I grew up with a hand-me-down life — most of the clothes I wore were hand-me-downs from a much older, much shorter, and much thinner cousin, which, as you can imagine, gave me a bad body image way before such things were fashionable. (It’s funny to think that people don’t do that anymore — hand down clothes — except perhaps for baby clothes. Instead, we donate garments that no longer please us to the various world-wide thrift stores, and end up destroying the cloth and clothing industries in the very areas that need such industry.) I probably sound ungrateful, but truly, back then I was glad for such “new” clothes, even if they had to be altered to fit me.
I also got my cousin’s outgrown books, which did a lot to counter whatever harmful connotations her clothes might have had. Then, as now, I read in the same way I breathe — inhaling without thinking. It’s just what I do, what I have done from the moment I learned how to read. (I know there must have been a time when I didn’t know how to read, but I don’t remember such a time, nor do I remember learning to read. It’s as if I truly have always read.)
Those books from my cousin were the staple of my early life. I went to the library often during the winter and every day during the summer, but during the times I couldn’t get library books, such as when I was sick, I reread my hand-me-down books. I also read my parents’ books they kept on the bookhselves in the room we called the library. This library was a separate room from the living room, and had shelves for books, my mother’s desk, and the chiming clock that formed part of the soundtrack of my early life. (I even read some of my mother’s old nursing textbooks, and will never forget the garish photos of various organs and diseases. I still have nightmares about the smallpox picture.)
I had most of the Judy Bolton series back then. I don’t remember getting rid of them, but I must have cleared them out during a move at some point. Still, I remember those books with the mottled pink cover (the Nancy Drew covers were the same, only they were blue) as if I’d seen them just the other day.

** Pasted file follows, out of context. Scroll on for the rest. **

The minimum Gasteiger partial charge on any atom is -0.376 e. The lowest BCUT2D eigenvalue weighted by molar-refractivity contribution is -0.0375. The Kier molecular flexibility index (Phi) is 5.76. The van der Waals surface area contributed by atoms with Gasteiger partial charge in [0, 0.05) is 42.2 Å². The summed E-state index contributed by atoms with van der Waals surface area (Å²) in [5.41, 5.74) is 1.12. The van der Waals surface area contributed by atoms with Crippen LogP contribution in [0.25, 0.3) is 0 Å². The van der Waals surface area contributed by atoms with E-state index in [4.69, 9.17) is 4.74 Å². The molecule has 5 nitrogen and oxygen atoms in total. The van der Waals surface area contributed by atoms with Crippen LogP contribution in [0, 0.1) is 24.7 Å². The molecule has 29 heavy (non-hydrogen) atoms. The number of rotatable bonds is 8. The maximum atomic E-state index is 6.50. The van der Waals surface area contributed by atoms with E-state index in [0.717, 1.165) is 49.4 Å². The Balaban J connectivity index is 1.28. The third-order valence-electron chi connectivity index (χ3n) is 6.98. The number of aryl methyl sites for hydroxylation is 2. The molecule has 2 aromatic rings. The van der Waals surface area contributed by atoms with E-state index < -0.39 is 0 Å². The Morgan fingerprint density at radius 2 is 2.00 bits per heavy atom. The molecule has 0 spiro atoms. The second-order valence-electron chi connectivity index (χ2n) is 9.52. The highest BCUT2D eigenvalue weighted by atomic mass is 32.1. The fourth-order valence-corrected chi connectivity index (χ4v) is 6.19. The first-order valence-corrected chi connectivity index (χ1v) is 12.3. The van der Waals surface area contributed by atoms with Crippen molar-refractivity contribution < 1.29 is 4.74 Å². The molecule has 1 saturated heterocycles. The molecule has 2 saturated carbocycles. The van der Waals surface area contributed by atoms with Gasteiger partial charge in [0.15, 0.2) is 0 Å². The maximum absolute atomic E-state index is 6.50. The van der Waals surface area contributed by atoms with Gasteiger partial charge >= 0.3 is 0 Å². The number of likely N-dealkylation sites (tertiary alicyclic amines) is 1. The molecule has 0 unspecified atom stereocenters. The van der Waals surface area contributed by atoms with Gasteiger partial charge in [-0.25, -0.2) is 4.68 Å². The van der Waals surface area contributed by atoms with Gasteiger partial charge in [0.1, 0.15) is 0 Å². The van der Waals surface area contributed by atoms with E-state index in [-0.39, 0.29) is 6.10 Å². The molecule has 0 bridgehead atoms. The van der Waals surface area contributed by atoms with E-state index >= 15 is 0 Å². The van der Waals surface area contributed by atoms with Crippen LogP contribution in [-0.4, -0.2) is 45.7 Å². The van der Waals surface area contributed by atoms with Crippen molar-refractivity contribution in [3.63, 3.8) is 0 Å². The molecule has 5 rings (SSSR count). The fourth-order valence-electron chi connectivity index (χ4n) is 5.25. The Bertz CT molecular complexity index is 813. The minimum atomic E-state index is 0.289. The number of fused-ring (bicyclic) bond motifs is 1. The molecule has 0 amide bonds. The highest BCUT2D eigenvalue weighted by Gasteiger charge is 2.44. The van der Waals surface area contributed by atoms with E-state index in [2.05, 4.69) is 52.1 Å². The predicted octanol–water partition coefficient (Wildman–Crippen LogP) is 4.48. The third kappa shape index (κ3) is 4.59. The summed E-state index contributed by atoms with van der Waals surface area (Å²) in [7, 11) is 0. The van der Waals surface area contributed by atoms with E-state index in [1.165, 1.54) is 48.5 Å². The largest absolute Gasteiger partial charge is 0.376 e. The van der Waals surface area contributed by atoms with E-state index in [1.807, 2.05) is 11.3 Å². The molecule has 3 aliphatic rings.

The point of all this nostalgia is that I found a few of the books on the Gutenberg Project website. I certainly hope the site is as they claim, that these books are in the public domain, because I downloaded the few Judy Bolton’s that I could. And now I am reading them.
I’ve always known that books connect us to the others who have read them, a much deeper connection than from writer to reader. I’ve known that certain books connect us to the ages — to the people long dead who also read those very stories.
What I didn’t realize until rereading these Judy Bolton books is how books can connect us to our past selves.
Although I don’t remember the stories so much, I remember the characters, the feel of the stories, and the feel of the books themselves. And I remember reading them.
I’m holding a Nook in my hand instead of the hard back book, but the words are the same. And I feel . . . timeless. The person I am today is reading the same book I last read fifty years ago. It seems miraculous. The older person who lived so much during the intervening years — loving, sharing, grieving — is, through these familiar words, connected to that girl child who could only dream and hope of a life that was to come.
I imagine there will come a time, perhaps fifteen to twenty years from now when I am elderly and frail and rereading these books, that I will look back to me on this day and think the same of this me as I think of that little girl me — that I was young and still full of hopes and dreams.
I imagine I will think back to all that has connected me to myself through the years, and I will be grateful for all breaths I took and all the books I have inhaled.
Pat Bertram is the author of Grief: The Inside Story – A Guide to Surviving the Loss of a Loved One. “Grief: The Inside Story is perfect and that is not hyperbole! It is exactly what folk who are grieving need to read.” –Leesa Healy, RN, GDAS GDAT, Emotional/Mental Health Therapist & Educator